A roof system is arguably the most vulnerable part of a building's exterior. Ultraviolet radiation, wind, rain, hail, snow, and sleet all affect a roof system's performance.
Performance is based on good design, quality materials, proper installation, and a preventive-maintenance program. Roof maintenance is critical to preventing roof problems and keeping the roof in watertight condition. Early identification and repair of roof problems will help provide a long-lasting roof system.
Initiating a formal, in-house roof maintenance program is the first step in an overall roof maintenance program. Some aspects of roof maintenance do not need to be performed by roofing professionals, but can be done by the building's maintenance personnel.
The building's personnel can help with some of the most basic maintenance items, such as keeping the roof free of debris. Debris can block the flow of water to the roof drains and cause localized ponding, which can prematurely damage a roof system. Debris may also block the drain lines; in extreme cases, ponding water can lead to roof collapse.
Keeping roof traffic to a minimum should also be a priority for building personnel. Where foot traffic is expected, membrane protection should be provided. Walkway pads or roof pavers will protect the roof's surface (see Figure 1). Building personnel should, at a minimum, walk the roof in the spring and fall, and then provide a written report with observations and/or recommendations to management.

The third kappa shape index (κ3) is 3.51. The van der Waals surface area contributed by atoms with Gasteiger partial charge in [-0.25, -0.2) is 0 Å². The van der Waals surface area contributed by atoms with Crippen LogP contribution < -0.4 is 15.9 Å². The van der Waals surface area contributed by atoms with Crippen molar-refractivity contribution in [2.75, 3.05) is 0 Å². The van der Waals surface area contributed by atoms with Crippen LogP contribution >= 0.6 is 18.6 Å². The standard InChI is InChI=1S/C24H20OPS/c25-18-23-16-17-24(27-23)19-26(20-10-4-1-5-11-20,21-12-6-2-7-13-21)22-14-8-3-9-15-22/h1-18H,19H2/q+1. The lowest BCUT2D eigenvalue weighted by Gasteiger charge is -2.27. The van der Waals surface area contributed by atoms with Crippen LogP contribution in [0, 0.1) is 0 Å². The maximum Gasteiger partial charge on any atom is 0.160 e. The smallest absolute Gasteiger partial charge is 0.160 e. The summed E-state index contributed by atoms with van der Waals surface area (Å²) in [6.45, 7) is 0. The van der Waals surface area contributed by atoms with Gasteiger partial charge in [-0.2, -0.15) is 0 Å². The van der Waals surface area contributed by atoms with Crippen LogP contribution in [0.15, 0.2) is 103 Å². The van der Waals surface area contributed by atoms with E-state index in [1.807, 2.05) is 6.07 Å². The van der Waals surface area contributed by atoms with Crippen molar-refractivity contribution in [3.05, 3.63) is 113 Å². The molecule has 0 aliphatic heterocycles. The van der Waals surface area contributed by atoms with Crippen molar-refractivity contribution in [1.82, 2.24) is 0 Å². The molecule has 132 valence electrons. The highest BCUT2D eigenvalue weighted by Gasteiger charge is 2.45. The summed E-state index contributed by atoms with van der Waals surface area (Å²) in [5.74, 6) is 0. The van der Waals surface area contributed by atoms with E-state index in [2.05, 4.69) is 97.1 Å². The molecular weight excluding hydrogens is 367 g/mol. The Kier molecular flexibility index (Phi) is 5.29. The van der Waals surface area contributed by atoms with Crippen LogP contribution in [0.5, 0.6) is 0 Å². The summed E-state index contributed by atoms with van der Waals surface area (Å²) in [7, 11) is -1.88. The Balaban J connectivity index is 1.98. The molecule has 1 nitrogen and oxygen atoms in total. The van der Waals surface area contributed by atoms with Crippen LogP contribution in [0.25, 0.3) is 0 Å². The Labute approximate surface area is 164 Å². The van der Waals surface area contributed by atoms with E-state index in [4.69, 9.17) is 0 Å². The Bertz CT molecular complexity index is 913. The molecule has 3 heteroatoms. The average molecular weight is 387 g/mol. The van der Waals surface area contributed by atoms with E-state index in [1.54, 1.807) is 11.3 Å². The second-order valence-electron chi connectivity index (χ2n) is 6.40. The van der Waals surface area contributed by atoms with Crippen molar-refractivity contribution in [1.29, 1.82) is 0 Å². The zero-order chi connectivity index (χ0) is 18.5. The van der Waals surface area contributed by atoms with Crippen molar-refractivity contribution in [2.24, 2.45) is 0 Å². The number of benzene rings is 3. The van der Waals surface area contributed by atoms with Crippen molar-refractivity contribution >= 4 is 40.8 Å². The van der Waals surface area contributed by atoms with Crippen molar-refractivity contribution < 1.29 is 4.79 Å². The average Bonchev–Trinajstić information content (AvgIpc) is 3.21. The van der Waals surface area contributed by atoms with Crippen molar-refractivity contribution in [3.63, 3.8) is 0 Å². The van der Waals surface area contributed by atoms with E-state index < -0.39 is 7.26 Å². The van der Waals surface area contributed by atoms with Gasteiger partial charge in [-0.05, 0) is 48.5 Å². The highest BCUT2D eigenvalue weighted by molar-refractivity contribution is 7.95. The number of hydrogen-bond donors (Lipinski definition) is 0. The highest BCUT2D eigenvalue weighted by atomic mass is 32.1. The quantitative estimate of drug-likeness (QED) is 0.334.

To help understand the complexity of specific roof systems, building owners may want to attend roof system educational seminars. Seminars can be helpful when questions regarding maintenance and roof system replacement arise.
Figure 2. A poorly maintained window may allow water to migrate under a roof system
Additionally, educational programs can provide information regarding related building components. Multiple building systems often interface with a roof system and may be the leak's source. Walls may be a source of water leakage that is creating an interior leak at a drain location (see Figure 2). Once under the roof membrane, water is generally free to travel laterally on top of the concrete roof slab or along the flutes in a metal deck, so the leak that appears at a drain may not necessarily be a drain problem at all. HVAC equipment may be the source of what is considered a roof leak. Also, condensation at drain lines and mechanical ductwork can lead to a false reading of a roof leak.